OFF LIKE A ROCKET
True to Mr. Fitz's predictions, Bold Ruler carried his 122 pounds (all horses in this one were equally weighted at 122) out of the gate like a rocket and set off as though he'd kill off his field in the first half mile. But, as Arcaro recalled afterward, "the difference between this race and the Everglades was that he rated more kindly. In the first one he wouldn't rate at all. Today, as we went into the first turn, I dropped my hands on him and he came right back to me while we gave way to Federal Hill."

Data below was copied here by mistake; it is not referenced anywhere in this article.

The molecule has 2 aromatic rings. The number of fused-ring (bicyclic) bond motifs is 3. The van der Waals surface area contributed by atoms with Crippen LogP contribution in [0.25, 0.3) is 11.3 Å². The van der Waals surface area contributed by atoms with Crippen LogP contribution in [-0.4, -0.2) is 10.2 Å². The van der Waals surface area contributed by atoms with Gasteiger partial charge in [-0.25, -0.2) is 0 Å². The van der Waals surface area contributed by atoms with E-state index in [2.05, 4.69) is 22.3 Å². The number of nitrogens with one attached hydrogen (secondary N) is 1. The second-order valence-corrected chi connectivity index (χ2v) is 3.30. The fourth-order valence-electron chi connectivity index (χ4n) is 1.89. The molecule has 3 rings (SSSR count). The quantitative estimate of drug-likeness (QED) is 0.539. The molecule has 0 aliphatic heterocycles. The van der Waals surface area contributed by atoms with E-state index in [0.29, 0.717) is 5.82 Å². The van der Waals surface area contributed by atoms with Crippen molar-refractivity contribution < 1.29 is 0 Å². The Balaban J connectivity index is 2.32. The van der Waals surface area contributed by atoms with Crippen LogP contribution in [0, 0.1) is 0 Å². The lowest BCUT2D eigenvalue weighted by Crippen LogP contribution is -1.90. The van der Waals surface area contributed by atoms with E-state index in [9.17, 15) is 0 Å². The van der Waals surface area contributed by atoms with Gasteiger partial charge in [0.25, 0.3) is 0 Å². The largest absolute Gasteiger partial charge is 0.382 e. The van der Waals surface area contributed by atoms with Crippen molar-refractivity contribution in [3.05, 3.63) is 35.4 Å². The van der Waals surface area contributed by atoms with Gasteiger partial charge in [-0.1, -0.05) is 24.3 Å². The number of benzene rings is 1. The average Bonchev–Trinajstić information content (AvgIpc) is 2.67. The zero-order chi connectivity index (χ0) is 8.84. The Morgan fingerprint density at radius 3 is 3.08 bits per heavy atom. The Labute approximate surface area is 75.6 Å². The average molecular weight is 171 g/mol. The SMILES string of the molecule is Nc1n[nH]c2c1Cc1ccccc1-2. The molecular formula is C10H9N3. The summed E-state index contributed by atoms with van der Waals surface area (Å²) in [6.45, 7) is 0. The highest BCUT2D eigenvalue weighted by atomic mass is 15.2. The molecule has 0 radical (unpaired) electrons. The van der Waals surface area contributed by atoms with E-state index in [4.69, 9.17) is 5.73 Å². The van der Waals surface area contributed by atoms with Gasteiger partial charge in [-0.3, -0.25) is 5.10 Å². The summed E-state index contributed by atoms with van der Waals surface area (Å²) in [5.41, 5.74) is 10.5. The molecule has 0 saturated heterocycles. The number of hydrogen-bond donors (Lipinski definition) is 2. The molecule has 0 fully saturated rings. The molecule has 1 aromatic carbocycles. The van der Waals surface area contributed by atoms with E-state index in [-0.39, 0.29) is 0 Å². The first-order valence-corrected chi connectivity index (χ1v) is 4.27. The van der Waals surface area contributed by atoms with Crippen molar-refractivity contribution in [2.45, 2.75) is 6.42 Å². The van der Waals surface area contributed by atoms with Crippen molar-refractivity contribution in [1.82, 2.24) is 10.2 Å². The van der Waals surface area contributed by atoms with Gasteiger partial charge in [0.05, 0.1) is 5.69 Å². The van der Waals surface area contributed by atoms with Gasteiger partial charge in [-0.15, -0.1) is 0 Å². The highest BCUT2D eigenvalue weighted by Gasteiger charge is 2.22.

On they churned, with Federal Hill ticking off the first half in 45 2/5 after a 22 3/5 first quarter. Arcaro made his move on the back side and the clock showed six furlongs in 1:10 2/5. At a mile, Bold Ruler seemingly had it cinched and the stands gasped at what the teletimer showed: a mile in 1:34 2/5—or the identical time that stood as Equipoise's world record for 17 years. But Gen. Duke was moving now, up to second but still two lengths out of it. An eighth of a mile from home, Arcaro whacked his colt sharply five times and settled down to ride. Hartack was driving and driving furiously on the outside, while his partner Iron Liege was already wrapping up third place from the rest of the pack. "For a second or two in the last sixteenth," said Eddie, "Bold Ruler was easing up on me at the finish. But when he saw Gen. Duke draw up almost even with him he turned it on again. It may have looked like Gen. Duke was going to nail us, but I'll tell you from the way my horse felt he could have gone another eighth and still won."